9. In Ocean Industries Ltd. Vs. IDBP 18 DLR (SC) 354 the Supreme Court of Pakistan considered sections 39, 40 and 41 of the Industrial Development Bank of Pakistan Ordinance, 1961 which corresponds to Articles 33, 34 and 35 of the Order. It has been held that, "Upon a careful examination of those provisions we are unable to agree that the ordinance provides these methods as alternative methods of enforcing the claims of the Bank. Section 40 itself indicates that the taking over of the management of the concern can be made notwithstanding anything contained in section 39. Thus it cannot be said that if action under section 39 is taken action under section 40 cannot thereafter be taken. It is equally incorrect to say that if the management is taken over under section 40 then the provisions of section 39 cannot be resorted to. The terms of section 40 itself show that the bank can even after taking over the management of the concern sell or realise any property pledged, mortgaged or hypothecated. There is nothing in these sections to indicate that the bank cannot obtain such an order for sale by resorting to the provisions of section 39 or under the latter section obtain an order for the transfer of the management of the concern, even though it can itself enter upon such management and sell the property under section 40. Again, section 41 clearly indicates that the power thereunder given to the bank is without prejudice to the provisions of either section 39 or section 40. The fact that recourse has been had to the provision of section 39 or 40 does not preclude the bank from resorting again to its rights under section 41 to recover its dues as arrears of land revenue."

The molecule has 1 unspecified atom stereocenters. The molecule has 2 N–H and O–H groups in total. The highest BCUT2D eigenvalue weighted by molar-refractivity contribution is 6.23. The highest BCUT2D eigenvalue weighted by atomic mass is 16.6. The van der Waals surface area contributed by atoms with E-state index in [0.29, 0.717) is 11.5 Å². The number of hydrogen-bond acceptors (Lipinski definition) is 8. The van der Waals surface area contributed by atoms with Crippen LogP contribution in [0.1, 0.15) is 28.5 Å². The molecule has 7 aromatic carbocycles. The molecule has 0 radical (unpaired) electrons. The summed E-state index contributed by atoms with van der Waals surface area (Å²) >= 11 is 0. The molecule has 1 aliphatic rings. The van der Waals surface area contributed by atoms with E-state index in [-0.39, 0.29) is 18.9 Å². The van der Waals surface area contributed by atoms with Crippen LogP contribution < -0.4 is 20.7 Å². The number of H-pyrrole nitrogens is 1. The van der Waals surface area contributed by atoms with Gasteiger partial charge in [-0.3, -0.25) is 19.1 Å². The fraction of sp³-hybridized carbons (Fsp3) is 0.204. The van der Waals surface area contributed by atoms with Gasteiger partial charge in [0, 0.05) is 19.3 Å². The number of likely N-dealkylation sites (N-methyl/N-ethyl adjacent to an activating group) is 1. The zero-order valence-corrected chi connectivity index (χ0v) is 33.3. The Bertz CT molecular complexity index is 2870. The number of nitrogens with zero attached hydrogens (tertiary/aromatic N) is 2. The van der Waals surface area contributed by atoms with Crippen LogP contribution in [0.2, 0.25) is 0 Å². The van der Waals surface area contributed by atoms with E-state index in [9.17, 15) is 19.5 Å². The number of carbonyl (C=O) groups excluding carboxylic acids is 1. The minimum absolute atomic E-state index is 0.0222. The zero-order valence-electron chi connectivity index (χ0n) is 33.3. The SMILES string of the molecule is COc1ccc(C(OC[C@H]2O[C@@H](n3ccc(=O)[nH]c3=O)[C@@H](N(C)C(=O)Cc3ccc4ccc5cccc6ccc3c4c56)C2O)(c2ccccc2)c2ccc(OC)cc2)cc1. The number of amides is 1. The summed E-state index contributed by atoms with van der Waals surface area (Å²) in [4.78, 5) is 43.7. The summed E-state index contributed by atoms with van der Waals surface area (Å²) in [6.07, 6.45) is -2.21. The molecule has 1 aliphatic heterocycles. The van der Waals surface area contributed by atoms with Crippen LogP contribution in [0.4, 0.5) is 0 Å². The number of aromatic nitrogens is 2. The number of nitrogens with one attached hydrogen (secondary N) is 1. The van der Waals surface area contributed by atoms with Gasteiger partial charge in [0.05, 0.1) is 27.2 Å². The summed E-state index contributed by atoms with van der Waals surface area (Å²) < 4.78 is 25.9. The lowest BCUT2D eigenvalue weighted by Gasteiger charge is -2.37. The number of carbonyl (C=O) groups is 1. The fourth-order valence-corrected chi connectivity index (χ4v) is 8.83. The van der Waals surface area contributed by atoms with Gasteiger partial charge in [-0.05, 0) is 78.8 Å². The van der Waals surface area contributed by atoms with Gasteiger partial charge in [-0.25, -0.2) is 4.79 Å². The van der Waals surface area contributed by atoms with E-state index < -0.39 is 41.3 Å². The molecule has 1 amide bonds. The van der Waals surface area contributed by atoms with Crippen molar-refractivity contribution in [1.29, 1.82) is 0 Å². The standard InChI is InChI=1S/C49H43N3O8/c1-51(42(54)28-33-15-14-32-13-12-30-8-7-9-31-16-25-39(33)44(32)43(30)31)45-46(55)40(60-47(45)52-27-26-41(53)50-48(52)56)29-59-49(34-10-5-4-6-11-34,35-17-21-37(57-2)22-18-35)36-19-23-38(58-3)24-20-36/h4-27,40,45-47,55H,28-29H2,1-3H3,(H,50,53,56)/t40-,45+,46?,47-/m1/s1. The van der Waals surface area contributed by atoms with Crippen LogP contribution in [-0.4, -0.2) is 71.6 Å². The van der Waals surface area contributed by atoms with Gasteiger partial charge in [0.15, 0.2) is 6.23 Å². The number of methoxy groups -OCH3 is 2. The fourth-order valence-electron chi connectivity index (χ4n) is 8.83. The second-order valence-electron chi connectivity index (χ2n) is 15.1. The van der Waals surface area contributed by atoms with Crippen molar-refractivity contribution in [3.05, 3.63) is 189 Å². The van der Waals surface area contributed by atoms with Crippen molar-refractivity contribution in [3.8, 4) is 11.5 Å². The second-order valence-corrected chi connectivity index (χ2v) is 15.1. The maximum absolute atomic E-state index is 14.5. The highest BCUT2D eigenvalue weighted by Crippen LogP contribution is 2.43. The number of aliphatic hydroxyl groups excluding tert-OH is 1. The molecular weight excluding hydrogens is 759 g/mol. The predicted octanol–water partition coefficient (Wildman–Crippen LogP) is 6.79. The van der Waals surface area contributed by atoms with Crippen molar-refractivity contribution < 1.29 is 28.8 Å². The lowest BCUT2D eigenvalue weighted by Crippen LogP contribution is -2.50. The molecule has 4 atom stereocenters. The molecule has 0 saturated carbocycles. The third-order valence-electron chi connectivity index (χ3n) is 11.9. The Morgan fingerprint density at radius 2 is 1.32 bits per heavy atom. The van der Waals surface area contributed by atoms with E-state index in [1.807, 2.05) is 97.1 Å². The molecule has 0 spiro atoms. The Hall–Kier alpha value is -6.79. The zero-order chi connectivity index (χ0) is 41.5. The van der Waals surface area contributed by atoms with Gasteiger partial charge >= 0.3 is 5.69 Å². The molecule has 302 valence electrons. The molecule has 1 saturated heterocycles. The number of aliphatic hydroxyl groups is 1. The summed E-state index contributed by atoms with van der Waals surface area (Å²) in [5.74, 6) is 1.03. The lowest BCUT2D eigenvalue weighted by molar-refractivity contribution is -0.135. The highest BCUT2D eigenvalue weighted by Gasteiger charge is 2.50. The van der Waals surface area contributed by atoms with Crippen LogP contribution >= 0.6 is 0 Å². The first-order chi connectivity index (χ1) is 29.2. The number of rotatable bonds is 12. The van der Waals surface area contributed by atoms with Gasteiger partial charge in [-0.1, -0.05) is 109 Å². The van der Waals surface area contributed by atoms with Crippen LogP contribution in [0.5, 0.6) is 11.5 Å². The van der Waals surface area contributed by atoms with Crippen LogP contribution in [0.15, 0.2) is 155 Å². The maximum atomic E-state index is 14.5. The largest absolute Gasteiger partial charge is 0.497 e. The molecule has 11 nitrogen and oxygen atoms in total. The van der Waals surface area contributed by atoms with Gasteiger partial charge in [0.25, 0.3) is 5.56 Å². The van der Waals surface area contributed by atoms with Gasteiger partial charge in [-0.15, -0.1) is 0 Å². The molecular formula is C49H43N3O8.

The aforesaid observation supports the view that any of the Articles can be resorted to by the Bank and may even be combined and it is not incumbent upon the Bank to take recourse to Article 33 at the first instance before proceeding under Article 34 as contended by the learned advocate for the petitioner. Furthermore, in view of the fact that the liability as claimed by the Bank is not disputed by the petitioner, we do not find any merit in the contention raised.